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James

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  • 19
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  • 23
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  • Meister Eckhart's Living Wisdom

  • Indestructible Joy and the Path of Letting Go
  • By: James Finley PhD
  • Narrated by: James Finley PhD
  • Length: 6 hrs and 21 mins
  • Original Recording
  • Overall
    4.5 out of 5 stars 142
  • Performance
    4.5 out of 5 stars 120
  • Story
    4.5 out of 5 stars 118

The 13th-century mystic Meister Eckhart was the most brilliant Christian scholar of his day, but he was also legendary for the way that he opened listeners to the direct experience of God during his public talks. Today, his written wisdom remains alive as ever, ready to illuminate us.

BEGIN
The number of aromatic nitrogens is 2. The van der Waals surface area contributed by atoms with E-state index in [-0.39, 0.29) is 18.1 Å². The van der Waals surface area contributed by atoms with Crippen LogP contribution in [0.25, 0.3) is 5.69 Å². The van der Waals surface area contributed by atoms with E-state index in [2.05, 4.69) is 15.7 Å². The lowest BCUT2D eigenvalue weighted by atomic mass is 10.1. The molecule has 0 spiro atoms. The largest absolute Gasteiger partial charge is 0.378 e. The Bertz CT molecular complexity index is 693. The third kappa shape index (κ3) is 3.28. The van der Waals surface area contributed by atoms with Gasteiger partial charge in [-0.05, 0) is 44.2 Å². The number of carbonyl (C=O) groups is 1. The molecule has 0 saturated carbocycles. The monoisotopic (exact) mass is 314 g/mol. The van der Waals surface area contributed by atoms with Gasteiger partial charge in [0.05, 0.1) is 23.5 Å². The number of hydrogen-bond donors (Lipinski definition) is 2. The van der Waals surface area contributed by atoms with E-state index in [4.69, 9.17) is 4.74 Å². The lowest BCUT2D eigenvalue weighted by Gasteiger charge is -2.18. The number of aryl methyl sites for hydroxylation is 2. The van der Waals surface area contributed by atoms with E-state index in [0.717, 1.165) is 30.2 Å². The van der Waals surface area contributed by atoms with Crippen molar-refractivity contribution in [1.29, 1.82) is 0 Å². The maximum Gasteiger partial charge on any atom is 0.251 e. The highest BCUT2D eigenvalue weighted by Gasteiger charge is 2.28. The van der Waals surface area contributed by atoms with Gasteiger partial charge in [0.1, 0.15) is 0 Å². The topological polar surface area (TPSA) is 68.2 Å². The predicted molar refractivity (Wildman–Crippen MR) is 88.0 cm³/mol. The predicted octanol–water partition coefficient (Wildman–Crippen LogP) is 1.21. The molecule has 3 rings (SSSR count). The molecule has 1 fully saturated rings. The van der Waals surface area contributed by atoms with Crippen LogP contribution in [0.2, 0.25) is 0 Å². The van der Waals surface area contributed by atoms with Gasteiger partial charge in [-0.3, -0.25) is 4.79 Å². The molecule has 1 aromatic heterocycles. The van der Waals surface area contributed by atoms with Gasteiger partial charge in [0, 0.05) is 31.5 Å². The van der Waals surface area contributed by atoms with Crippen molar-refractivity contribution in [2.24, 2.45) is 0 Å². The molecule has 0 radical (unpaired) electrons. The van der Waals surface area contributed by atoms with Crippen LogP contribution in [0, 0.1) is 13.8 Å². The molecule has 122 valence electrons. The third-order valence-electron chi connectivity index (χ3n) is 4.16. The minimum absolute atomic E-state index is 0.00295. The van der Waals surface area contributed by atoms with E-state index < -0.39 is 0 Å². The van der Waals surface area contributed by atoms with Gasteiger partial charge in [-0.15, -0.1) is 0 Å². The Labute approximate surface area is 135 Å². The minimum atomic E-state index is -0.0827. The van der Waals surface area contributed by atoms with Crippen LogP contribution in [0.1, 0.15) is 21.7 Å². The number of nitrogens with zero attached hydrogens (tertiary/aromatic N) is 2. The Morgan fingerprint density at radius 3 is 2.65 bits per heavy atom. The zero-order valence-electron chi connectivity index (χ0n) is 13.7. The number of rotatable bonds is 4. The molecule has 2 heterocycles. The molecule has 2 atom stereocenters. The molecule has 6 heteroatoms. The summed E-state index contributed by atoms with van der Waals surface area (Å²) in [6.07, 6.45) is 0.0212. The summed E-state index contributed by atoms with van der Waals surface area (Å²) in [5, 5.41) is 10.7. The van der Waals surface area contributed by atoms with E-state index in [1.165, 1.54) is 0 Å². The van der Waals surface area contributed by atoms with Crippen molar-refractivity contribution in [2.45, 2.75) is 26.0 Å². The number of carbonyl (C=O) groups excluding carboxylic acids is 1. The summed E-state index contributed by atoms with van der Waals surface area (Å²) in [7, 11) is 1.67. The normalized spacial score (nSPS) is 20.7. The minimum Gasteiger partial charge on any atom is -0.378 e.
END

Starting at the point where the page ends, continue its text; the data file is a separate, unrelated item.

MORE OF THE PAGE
• 5 out of 5 stars
  • Great, but dry!

  • By joseph s. hill on 08-21-14

Finley obviously walked it

Overall
5 out of 5 stars
Performance
5 out of 5 stars
Story
4 out of 5 stars

Reviewed: 08-10-15

I almost want to call it the thinking person's God -that's my intuition of it. Finley registers as someone with a depth of sincerity.

1 of 1 people found this review helpful

  • A Man Called Ove

  • By: Fredrik Backman
  • Narrated by: George Newbern
  • Length: 9 hrs and 9 mins
  • Unabridged
  • Overall
    4.5 out of 5 stars 58,689
  • Performance
    4.5 out of 5 stars 53,681
  • Story
    4.5 out of 5 stars 53,584

Meet Ove. He's a curmudgeon - the kind of man who points at people he dislikes as if they were burglars caught outside his bedroom window. He has staunch principles, strict routines, and a short fuse. People call him "the bitter neighbor from hell". But behind the cranky exterior there is a story and a sadness.

  • 5 out of 5 stars
  • I Laughed and I Cried

  • By Bill on 08-22-15

Phrases carry plot

Overall
5 out of 5 stars
Performance
5 out of 5 stars
Story
5 out of 5 stars

Reviewed: 08-01-15